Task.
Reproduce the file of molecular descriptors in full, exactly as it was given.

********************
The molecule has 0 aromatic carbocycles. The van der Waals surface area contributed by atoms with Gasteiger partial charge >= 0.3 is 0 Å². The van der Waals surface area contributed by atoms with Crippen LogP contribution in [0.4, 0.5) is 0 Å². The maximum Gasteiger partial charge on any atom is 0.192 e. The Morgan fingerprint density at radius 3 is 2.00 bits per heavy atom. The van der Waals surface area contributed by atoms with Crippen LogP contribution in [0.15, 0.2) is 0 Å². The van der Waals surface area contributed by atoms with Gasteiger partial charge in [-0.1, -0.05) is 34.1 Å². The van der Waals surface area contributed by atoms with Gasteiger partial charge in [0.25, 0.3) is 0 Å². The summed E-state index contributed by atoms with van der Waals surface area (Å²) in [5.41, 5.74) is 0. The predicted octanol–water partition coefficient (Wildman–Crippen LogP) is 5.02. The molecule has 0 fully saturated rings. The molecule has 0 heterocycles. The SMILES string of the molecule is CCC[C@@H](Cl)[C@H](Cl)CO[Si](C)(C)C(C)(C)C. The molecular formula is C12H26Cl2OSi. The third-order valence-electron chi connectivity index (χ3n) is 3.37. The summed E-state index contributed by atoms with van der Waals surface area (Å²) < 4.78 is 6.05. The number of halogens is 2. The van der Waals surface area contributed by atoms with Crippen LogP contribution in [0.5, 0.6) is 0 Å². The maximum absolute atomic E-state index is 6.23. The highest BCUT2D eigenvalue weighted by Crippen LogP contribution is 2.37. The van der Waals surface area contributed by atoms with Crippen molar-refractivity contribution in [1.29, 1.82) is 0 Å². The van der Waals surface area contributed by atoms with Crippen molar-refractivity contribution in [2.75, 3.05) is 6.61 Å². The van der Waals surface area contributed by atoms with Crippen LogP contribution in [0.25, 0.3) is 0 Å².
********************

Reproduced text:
The molecule has 0 aromatic carbocycles. The van der Waals surface area contributed by atoms with Gasteiger partial charge >= 0.3 is 0 Å². The van der Waals surface area contributed by atoms with Crippen LogP contribution in [0.4, 0.5) is 0 Å². The maximum Gasteiger partial charge on any atom is 0.192 e. The Morgan fingerprint density at radius 3 is 2.00 bits per heavy atom. The van der Waals surface area contributed by atoms with Crippen LogP contribution in [0.15, 0.2) is 0 Å². The van der Waals surface area contributed by atoms with Gasteiger partial charge in [-0.1, -0.05) is 34.1 Å². The van der Waals surface area contributed by atoms with Gasteiger partial charge in [0.25, 0.3) is 0 Å². The summed E-state index contributed by atoms with van der Waals surface area (Å²) in [5.41, 5.74) is 0. The predicted octanol–water partition coefficient (Wildman–Crippen LogP) is 5.02. The molecule has 0 fully saturated rings. The molecule has 0 heterocycles. The SMILES string of the molecule is CCC[C@@H](Cl)[C@H](Cl)CO[Si](C)(C)C(C)(C)C. The molecular formula is C12H26Cl2OSi. The third-order valence-electron chi connectivity index (χ3n) is 3.37. The summed E-state index contributed by atoms with van der Waals surface area (Å²) < 4.78 is 6.05. The number of halogens is 2. The van der Waals surface area contributed by atoms with Crippen LogP contribution in [0.5, 0.6) is 0 Å². The maximum absolute atomic E-state index is 6.23. The highest BCUT2D eigenvalue weighted by Crippen LogP contribution is 2.37. The van der Waals surface area contributed by atoms with Crippen molar-refractivity contribution in [1.29, 1.82) is 0 Å². The van der Waals surface area contributed by atoms with Crippen molar-refractivity contribution in [2.75, 3.05) is 6.61 Å². The van der Waals surface area contributed by atoms with Crippen LogP contribution in [0.25, 0.3) is 0 Å².